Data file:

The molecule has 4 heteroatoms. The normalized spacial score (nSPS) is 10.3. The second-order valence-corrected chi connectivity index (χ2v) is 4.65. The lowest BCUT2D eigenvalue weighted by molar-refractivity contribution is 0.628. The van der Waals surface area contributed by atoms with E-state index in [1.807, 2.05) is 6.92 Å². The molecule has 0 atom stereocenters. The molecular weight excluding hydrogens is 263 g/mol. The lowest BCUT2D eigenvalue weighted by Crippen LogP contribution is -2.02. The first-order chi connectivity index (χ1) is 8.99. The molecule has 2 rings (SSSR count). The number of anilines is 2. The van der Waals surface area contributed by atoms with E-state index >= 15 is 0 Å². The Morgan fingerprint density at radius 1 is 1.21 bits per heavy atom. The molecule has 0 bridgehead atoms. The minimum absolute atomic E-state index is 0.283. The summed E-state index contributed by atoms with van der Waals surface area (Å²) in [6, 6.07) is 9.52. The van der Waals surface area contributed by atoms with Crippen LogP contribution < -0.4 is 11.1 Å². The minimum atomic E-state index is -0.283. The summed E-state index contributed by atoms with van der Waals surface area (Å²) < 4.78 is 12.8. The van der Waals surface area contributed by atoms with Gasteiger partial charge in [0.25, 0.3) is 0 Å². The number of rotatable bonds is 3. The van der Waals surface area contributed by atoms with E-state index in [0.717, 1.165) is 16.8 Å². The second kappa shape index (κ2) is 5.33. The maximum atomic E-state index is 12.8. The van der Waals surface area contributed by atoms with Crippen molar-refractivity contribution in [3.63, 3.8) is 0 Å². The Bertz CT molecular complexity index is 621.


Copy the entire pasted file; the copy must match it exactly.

The molecule has 4 heteroatoms. The normalized spacial score (nSPS) is 10.3. The second-order valence-corrected chi connectivity index (χ2v) is 4.65. The lowest BCUT2D eigenvalue weighted by molar-refractivity contribution is 0.628. The van der Waals surface area contributed by atoms with E-state index in [1.807, 2.05) is 6.92 Å². The molecule has 0 atom stereocenters. The molecular weight excluding hydrogens is 263 g/mol. The lowest BCUT2D eigenvalue weighted by Crippen LogP contribution is -2.02. The first-order chi connectivity index (χ1) is 8.99. The molecule has 2 rings (SSSR count). The number of anilines is 2. The van der Waals surface area contributed by atoms with E-state index >= 15 is 0 Å². The Morgan fingerprint density at radius 1 is 1.21 bits per heavy atom. The molecule has 0 bridgehead atoms. The minimum absolute atomic E-state index is 0.283. The summed E-state index contributed by atoms with van der Waals surface area (Å²) in [6, 6.07) is 9.52. The van der Waals surface area contributed by atoms with Crippen LogP contribution < -0.4 is 11.1 Å². The minimum atomic E-state index is -0.283. The summed E-state index contributed by atoms with van der Waals surface area (Å²) < 4.78 is 12.8. The van der Waals surface area contributed by atoms with Gasteiger partial charge in [0.25, 0.3) is 0 Å². The number of rotatable bonds is 3. The van der Waals surface area contributed by atoms with E-state index in [0.717, 1.165) is 16.8 Å². The second kappa shape index (κ2) is 5.33. The maximum atomic E-state index is 12.8. The van der Waals surface area contributed by atoms with Crippen molar-refractivity contribution in [3.63, 3.8) is 0 Å². The Bertz CT molecular complexity index is 621.